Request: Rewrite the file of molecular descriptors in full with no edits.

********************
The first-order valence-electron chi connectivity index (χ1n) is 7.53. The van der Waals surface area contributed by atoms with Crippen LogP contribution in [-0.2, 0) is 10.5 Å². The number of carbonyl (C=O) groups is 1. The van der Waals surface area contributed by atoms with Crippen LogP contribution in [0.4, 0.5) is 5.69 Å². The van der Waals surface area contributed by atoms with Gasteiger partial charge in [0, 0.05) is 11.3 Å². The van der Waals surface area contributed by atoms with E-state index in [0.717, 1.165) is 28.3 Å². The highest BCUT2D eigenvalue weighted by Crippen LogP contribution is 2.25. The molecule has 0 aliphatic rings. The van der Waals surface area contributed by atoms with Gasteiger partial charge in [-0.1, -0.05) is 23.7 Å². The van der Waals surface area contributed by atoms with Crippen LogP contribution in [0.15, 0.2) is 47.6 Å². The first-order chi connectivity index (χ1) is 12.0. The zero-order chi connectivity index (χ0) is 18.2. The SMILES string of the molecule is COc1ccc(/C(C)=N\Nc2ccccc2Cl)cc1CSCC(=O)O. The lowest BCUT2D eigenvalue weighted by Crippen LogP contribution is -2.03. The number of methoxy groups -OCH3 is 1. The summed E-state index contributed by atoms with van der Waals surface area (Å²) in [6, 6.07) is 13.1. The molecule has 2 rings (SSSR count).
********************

The first-order valence-electron chi connectivity index (χ1n) is 7.53. The van der Waals surface area contributed by atoms with Crippen LogP contribution in [-0.2, 0) is 10.5 Å². The number of carbonyl (C=O) groups is 1. The van der Waals surface area contributed by atoms with Crippen LogP contribution in [0.4, 0.5) is 5.69 Å². The van der Waals surface area contributed by atoms with Gasteiger partial charge in [0, 0.05) is 11.3 Å². The van der Waals surface area contributed by atoms with E-state index in [0.717, 1.165) is 28.3 Å². The highest BCUT2D eigenvalue weighted by Crippen LogP contribution is 2.25. The molecule has 0 aliphatic rings. The van der Waals surface area contributed by atoms with Gasteiger partial charge in [-0.1, -0.05) is 23.7 Å². The van der Waals surface area contributed by atoms with Crippen LogP contribution in [0.15, 0.2) is 47.6 Å². The first-order chi connectivity index (χ1) is 12.0. The zero-order chi connectivity index (χ0) is 18.2. The SMILES string of the molecule is COc1ccc(/C(C)=N\Nc2ccccc2Cl)cc1CSCC(=O)O. The lowest BCUT2D eigenvalue weighted by Crippen LogP contribution is -2.03. The number of methoxy groups -OCH3 is 1. The summed E-state index contributed by atoms with van der Waals surface area (Å²) in [6, 6.07) is 13.1. The molecule has 2 rings (SSSR count).